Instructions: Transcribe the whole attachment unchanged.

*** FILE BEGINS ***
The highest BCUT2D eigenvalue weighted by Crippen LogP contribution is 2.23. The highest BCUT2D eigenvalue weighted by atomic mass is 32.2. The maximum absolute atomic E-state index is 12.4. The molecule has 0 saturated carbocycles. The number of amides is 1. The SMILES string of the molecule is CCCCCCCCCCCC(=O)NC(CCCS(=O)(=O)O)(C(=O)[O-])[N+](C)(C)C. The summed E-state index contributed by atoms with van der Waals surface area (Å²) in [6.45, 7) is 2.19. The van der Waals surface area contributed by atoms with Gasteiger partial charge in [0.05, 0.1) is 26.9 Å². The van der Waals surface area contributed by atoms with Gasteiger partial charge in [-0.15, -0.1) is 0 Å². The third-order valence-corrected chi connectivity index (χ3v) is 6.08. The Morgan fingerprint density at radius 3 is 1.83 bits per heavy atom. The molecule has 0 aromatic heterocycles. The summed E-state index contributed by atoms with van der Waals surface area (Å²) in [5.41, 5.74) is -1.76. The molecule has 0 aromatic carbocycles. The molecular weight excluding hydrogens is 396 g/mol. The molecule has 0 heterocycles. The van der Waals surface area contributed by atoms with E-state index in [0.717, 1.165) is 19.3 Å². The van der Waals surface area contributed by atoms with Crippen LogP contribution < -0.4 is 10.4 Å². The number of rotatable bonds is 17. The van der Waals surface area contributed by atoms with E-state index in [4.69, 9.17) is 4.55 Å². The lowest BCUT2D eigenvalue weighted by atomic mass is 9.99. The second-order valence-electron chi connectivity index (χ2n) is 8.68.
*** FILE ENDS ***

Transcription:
The highest BCUT2D eigenvalue weighted by Crippen LogP contribution is 2.23. The highest BCUT2D eigenvalue weighted by atomic mass is 32.2. The maximum absolute atomic E-state index is 12.4. The molecule has 0 saturated carbocycles. The number of amides is 1. The SMILES string of the molecule is CCCCCCCCCCCC(=O)NC(CCCS(=O)(=O)O)(C(=O)[O-])[N+](C)(C)C. The summed E-state index contributed by atoms with van der Waals surface area (Å²) in [6.45, 7) is 2.19. The van der Waals surface area contributed by atoms with Gasteiger partial charge in [0.05, 0.1) is 26.9 Å². The van der Waals surface area contributed by atoms with Gasteiger partial charge in [-0.15, -0.1) is 0 Å². The third-order valence-corrected chi connectivity index (χ3v) is 6.08. The Morgan fingerprint density at radius 3 is 1.83 bits per heavy atom. The molecule has 0 aromatic heterocycles. The summed E-state index contributed by atoms with van der Waals surface area (Å²) in [5.41, 5.74) is -1.76. The molecule has 0 aromatic carbocycles. The molecular weight excluding hydrogens is 396 g/mol. The molecule has 0 heterocycles. The van der Waals surface area contributed by atoms with E-state index in [0.717, 1.165) is 19.3 Å². The van der Waals surface area contributed by atoms with Crippen LogP contribution < -0.4 is 10.4 Å². The number of rotatable bonds is 17. The van der Waals surface area contributed by atoms with E-state index in [4.69, 9.17) is 4.55 Å². The lowest BCUT2D eigenvalue weighted by atomic mass is 9.99. The second-order valence-electron chi connectivity index (χ2n) is 8.68.